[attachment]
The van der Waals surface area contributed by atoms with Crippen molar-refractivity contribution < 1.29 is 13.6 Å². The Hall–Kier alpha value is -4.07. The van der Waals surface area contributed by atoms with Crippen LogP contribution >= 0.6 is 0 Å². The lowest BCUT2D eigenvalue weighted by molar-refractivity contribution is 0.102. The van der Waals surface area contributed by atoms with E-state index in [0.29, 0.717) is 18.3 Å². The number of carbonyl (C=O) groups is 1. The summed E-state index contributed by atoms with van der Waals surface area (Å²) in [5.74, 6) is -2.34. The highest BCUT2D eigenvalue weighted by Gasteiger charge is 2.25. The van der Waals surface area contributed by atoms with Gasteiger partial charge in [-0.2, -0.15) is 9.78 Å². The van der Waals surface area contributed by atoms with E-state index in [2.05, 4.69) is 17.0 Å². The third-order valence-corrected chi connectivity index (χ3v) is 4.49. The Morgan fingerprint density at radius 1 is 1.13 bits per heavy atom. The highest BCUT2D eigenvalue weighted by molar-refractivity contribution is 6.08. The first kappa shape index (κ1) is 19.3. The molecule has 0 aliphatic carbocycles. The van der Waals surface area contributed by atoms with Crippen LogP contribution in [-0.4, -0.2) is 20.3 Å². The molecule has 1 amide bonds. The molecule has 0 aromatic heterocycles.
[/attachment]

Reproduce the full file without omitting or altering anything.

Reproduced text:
The van der Waals surface area contributed by atoms with Crippen molar-refractivity contribution < 1.29 is 13.6 Å². The Hall–Kier alpha value is -4.07. The van der Waals surface area contributed by atoms with Crippen LogP contribution >= 0.6 is 0 Å². The lowest BCUT2D eigenvalue weighted by molar-refractivity contribution is 0.102. The van der Waals surface area contributed by atoms with E-state index in [0.29, 0.717) is 18.3 Å². The number of carbonyl (C=O) groups is 1. The summed E-state index contributed by atoms with van der Waals surface area (Å²) in [5.74, 6) is -2.34. The highest BCUT2D eigenvalue weighted by Gasteiger charge is 2.25. The van der Waals surface area contributed by atoms with Gasteiger partial charge in [-0.2, -0.15) is 9.78 Å². The van der Waals surface area contributed by atoms with E-state index in [2.05, 4.69) is 17.0 Å². The third-order valence-corrected chi connectivity index (χ3v) is 4.49. The Morgan fingerprint density at radius 1 is 1.13 bits per heavy atom. The highest BCUT2D eigenvalue weighted by molar-refractivity contribution is 6.08. The first kappa shape index (κ1) is 19.3. The molecule has 0 aliphatic carbocycles. The van der Waals surface area contributed by atoms with Crippen LogP contribution in [-0.4, -0.2) is 20.3 Å². The molecule has 1 amide bonds. The molecule has 0 aromatic heterocycles.